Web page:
Chicago is a city full of neighborhoods, and my parents taught us to take full advantage. We learned to explore neighborhoods and food and had regular adventures. We would hop in the car and head out to Chinatown where we learned “restaurant manners” and how to eat snails, head out to Hyde Park for some of the first Thai food in the city, explore Vietnamese food and grocery stores in Uptown, and anything else that sounded interesting. My parents are still explorers, and I still love to cross the city trying new foods. I’m lucky enough to have a husband who also enjoys exploring food and neighborhoods with me, and together we have had some amazing meals. We continue to explore with Z, something I credit for her adventurous eating. One of our favorite discoveries is harira, a hearty stew that we were introduced to at a local Moroccan restaurant. Hearty and filling, packed with legumes and meat in spiced broth, we were hooked.
I have tried several recipes for harira, but nothing I made was as good as we remembered. I learned that harira is made all over North Africa, and the recipes vary broadly depending on what ingredients are available. Once I discovered “Morocco: A Culinary Journey with Recipes from the Spice-Scented Markets of Marrakech to the Date-Filled Oasis of Zagora” by Jeff Koehler, I had a foundation for building this soup. And yes, this soup is truly built. It layers flavors and textures into something truly special. This soup is usually served at the end of Ramadan fasting- a fitting time as I can’t imagine a more perfect food for when you are hungry at the end of the day.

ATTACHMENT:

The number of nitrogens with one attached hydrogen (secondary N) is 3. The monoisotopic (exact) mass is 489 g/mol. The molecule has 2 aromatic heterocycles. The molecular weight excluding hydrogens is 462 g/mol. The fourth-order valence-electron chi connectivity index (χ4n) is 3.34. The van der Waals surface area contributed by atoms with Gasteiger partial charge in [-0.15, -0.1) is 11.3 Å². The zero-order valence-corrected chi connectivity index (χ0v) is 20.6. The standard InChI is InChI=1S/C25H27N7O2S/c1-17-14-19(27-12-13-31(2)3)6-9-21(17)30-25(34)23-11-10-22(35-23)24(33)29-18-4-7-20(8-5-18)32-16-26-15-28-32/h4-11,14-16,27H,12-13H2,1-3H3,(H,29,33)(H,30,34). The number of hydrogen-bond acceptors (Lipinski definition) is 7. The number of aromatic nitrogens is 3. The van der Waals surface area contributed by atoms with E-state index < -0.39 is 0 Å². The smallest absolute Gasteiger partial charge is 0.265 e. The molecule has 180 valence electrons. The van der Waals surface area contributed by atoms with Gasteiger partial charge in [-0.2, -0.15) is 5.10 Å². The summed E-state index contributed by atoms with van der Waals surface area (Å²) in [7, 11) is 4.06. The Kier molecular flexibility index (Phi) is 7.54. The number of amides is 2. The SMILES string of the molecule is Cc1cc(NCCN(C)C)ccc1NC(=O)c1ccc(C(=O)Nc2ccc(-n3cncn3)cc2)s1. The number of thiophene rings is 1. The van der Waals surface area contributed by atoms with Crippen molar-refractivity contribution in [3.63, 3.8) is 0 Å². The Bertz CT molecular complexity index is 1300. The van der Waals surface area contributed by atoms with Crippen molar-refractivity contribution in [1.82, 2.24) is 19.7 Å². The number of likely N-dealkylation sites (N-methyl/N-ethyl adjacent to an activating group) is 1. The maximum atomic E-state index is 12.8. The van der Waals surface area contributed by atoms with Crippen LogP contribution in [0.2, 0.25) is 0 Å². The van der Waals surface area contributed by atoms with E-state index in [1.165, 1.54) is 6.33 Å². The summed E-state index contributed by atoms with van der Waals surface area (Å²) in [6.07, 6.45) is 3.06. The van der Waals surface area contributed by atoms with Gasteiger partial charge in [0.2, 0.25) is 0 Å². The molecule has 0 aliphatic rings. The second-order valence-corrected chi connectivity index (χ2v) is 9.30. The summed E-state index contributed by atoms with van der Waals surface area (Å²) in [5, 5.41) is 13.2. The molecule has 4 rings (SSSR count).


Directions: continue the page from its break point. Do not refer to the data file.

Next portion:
I highly encourage you to check out “Morocco,” not just for the recipes, but because the photography is stunning and I love the stories behind his recipes. I continue to cook from this book, even after owning it for a couple of years. Cookbooks tend to go in and out of rotation for me, but I constantly find myself revisiting this for inspiration. I don’t have as much time to explore as I used to, but this cookbook and a bowl full of harira are a fabulous escape.
Notes: Harira is made with lamb or beef, but I use beef because it is easier to find. I have easy access to tiny Middle Eastern vermicelli noodles, but fideo noodles, orzo or crushed linguini would also work well. Don’t feel like opening up a bag of lentils? You can use canned lentils instead of dried, just add them in with the vermicelli at the end. I usually find them in the organic or Italian sections of the grocery store. This recipe uses flour as a thickener, although I have seen many other recipes that whisk in an egg to get the same smooth texture. Give it a try if you are looking for more protein.
Adapted from “Morocco: A Culinary Journey with Recipes from the Spice-Scented Markets of Marrakech to the Date-Filled Oasis of Zagora” by Jeff Koehler
1 pound stew beef, cut into 1/2 inch chunks
1 cup of celery, finely chopped (leaves are great if you have them!)
1 medium onion, finely chopped
1/3 cup parsley, loosely packed and then finely chopped
1/3 cup cilantro, loosely packed and then finely chopped, plus more for garnish
1 tablespoon of olive oil
1 teaspoon ground ginger
½ teaspoon ground cinnamon
1 28 oz can pureed tomatoes
½ cup of dried lentils (substitute canned lentils)
3 tablespoons of tomato paste
1 can of chickpeas, rinsed
¼ cup flour
2 lemons – 2 tablespoons of juice and 1 cut into wedges
1/2 cup vermicelli noodles
8 ½ cups of water
Salt and pepper to taste
Heat olive oil in the base of a large soup pot and add beef, flipping every couple of minutes, until all sides are browned. This may need to be done in batches, depending on the size of your pot.
Add onion, celery, parsley, cilantro, ginger and cinnamon, stir together well.
Add 6 cups of water and bring to a boil. Once at a boil, reduce the heat and let it simmer for 45 minutes.
Add tomatoes, tomato paste, chickpeas, lentils and 1 ½ cups of water. Bring the pot back up to a simmer, covered, for 30 minutes.
While the soup simmers, add lemon juice, flour and 1 cup of water to a small saucepan. Whisk together at low heat. Let it sit, and whisk again.
Slowly whisk the flour mixture into the soup, while stirring. Continue stirring for 5 minutes, or until you can tell there are no lumps.
Sprinkle in the vermicelli noodles and simmer until they are soft, about 5 minutes.
Add salt and pepper to taste
Serve with a lemon wedge and a sprinkle of chopped cilantro.